Spokane really saw the influx start when the weather turned cold. This year, that happened on June sixth. Within two weeks, we had an additional five hundred families in town, and sixty-five singles.  By the time the real cold hit in the fall, we had another fifteen hundred families…a population increase of six thousand.
Virtually all pre-Domino residents were living in single-family homes, duplexes, or in residences carved out of owner-operated retail or manufacturing buildings.  Most had had some assistance in putting their homes and businesses back together; many had needed to move out of their former homes into ‘new to them’ houses within the utility service area. Six thousand newcomers, very late to the game, had to be housed, fed, and given something to do.
Pete Wolfson, standing in for me, led a big percentage of this effort, which was no small task. Salvageable homes and businesses needed to be found, repaired, connected back to the ‘grid’ of water and power, and supplied with firewood for the winter.
Of the fifteen hundred or so families, five hundred were able to be accommodated by the first of October. Two hundred more were expected to be housed by the end of the month. The remainder were housed in four community shelters near or in neighborhoods that had a good percentage of homes that could be adapted to reuse and were served by power.
What we didn’t count on of course was the weather. Ninety percent of rebuilding efforts on the residential infrastructure was halted by the cold and snow. Many older homes that had been designed to be heated with wood or coal, and later converted to more modern means, had to be refitted with whatever could be found in the way of woodstoves or furnaces. Some newer homes were stripped to the foundations for their lumber, doors, sheathing, and roofing. What little work that did continue took far longer due to the difficulty of getting materials and working without adequate clothing.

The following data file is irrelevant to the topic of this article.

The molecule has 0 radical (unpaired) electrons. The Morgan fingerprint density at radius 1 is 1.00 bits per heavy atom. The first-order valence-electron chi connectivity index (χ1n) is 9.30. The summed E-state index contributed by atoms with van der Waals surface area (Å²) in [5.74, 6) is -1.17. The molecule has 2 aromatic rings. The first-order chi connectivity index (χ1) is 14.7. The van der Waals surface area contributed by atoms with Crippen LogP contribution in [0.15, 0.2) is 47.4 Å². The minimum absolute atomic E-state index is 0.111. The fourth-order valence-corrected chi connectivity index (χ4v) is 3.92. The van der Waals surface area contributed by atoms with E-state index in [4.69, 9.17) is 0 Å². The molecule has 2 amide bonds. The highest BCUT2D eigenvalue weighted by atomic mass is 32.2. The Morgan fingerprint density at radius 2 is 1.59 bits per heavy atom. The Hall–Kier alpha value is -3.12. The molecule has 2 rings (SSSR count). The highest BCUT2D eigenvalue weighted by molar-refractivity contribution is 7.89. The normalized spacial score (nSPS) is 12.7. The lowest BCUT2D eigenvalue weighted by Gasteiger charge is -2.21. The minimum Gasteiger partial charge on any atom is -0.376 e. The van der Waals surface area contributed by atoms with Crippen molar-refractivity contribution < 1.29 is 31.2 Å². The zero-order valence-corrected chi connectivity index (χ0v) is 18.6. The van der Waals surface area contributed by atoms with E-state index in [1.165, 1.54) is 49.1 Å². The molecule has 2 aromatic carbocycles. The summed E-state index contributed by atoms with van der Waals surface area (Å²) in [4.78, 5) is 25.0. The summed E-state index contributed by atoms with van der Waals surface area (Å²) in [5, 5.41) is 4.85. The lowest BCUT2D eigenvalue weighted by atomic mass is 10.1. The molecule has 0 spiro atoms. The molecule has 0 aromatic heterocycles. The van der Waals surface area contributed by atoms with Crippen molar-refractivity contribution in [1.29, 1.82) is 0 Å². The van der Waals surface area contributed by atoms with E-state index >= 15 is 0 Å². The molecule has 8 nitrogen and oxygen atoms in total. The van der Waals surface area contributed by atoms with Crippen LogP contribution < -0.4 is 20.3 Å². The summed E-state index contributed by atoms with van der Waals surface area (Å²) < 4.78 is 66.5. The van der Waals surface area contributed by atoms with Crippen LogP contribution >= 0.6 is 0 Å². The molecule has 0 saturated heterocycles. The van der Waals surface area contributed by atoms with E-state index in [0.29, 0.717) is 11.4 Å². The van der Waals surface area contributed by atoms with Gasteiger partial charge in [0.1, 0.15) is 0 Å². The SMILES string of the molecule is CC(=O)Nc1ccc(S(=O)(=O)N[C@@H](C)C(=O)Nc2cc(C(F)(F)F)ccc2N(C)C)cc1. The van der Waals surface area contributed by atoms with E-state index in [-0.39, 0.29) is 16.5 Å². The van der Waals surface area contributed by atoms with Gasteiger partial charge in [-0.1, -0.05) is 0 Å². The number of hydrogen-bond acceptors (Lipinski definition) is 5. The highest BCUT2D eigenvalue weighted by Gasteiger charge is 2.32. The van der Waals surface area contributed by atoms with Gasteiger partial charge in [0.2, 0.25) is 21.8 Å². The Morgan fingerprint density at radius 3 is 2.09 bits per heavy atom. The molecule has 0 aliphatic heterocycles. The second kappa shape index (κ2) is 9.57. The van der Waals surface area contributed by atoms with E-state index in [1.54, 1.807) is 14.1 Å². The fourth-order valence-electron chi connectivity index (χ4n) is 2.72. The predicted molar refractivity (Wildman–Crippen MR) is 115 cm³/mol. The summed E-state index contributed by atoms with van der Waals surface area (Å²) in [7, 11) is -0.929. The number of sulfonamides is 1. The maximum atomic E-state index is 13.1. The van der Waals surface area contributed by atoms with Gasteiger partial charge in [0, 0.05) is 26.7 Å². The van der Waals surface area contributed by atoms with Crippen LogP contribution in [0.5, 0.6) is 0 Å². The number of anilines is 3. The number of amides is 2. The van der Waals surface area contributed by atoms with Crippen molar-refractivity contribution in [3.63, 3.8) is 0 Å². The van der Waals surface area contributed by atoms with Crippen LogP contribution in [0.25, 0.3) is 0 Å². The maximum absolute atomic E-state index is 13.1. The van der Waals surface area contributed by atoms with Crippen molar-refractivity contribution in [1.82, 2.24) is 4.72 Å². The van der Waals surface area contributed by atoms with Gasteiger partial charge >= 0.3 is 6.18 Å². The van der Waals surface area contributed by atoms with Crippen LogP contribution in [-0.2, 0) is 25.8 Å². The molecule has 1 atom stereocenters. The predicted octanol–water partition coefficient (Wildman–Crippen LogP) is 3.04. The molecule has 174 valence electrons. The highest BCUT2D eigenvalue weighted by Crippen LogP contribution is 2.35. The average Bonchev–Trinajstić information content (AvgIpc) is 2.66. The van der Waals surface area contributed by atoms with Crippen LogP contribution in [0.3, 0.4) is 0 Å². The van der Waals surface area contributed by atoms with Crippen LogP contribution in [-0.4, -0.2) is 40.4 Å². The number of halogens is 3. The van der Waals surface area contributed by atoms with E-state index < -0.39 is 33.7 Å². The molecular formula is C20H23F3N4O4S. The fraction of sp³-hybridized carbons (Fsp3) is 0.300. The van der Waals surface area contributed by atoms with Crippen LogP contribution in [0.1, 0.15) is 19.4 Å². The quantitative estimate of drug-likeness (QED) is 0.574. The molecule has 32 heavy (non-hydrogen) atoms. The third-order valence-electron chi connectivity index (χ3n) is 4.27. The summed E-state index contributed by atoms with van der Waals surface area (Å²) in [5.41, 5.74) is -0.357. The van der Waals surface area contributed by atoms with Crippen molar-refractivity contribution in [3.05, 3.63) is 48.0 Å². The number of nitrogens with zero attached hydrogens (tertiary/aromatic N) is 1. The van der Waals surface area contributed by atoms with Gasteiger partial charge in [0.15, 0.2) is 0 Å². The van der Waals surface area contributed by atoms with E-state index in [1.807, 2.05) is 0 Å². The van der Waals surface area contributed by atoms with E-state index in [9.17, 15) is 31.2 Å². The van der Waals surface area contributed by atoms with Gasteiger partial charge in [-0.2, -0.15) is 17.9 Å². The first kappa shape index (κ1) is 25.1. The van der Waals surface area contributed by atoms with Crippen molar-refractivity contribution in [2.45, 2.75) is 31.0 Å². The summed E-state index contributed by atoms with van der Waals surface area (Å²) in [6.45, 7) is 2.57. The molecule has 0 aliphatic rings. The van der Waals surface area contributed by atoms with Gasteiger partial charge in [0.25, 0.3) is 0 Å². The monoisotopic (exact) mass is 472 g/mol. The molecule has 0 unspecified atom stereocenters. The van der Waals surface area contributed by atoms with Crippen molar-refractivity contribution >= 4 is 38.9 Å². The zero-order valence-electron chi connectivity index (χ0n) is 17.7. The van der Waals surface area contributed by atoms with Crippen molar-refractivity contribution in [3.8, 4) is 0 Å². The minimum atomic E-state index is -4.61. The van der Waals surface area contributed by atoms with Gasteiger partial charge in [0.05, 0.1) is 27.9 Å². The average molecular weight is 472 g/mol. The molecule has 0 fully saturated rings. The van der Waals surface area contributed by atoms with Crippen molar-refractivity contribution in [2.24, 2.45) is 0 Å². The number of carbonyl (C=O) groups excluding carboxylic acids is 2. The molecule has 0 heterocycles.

Virtually none of the newcomers brought any substantial amount of food with them. Many were already showing signs of malnourishment, and their recovery would be difficult without proper medical care. The ‘excess’ food stocks that we had were adequate for the time being, but the variety of foods that were available to those who didn’t produce it themselves was at best, boring.
You could live on wheat, rice, beans, lentils, and whatever other bulk foods we as a County could negotiate for, but meat products were scarce and expensive.  The toll on the human body wasn’t long in being illustrated. Malnutrition in those less well off came again in America.
The mental and physical condition of many of the newcomers wasn’t good either. Many, in the words of my late father, were ‘broken’ in spirit and even I could see that some just didn’t have the will to fight for themselves or their families. Some were walking shells, only doing what they were told and nothing more, faces and eyes, showing a thousand yard stare.  

No comments:

Post a Comment

Comments are welcome!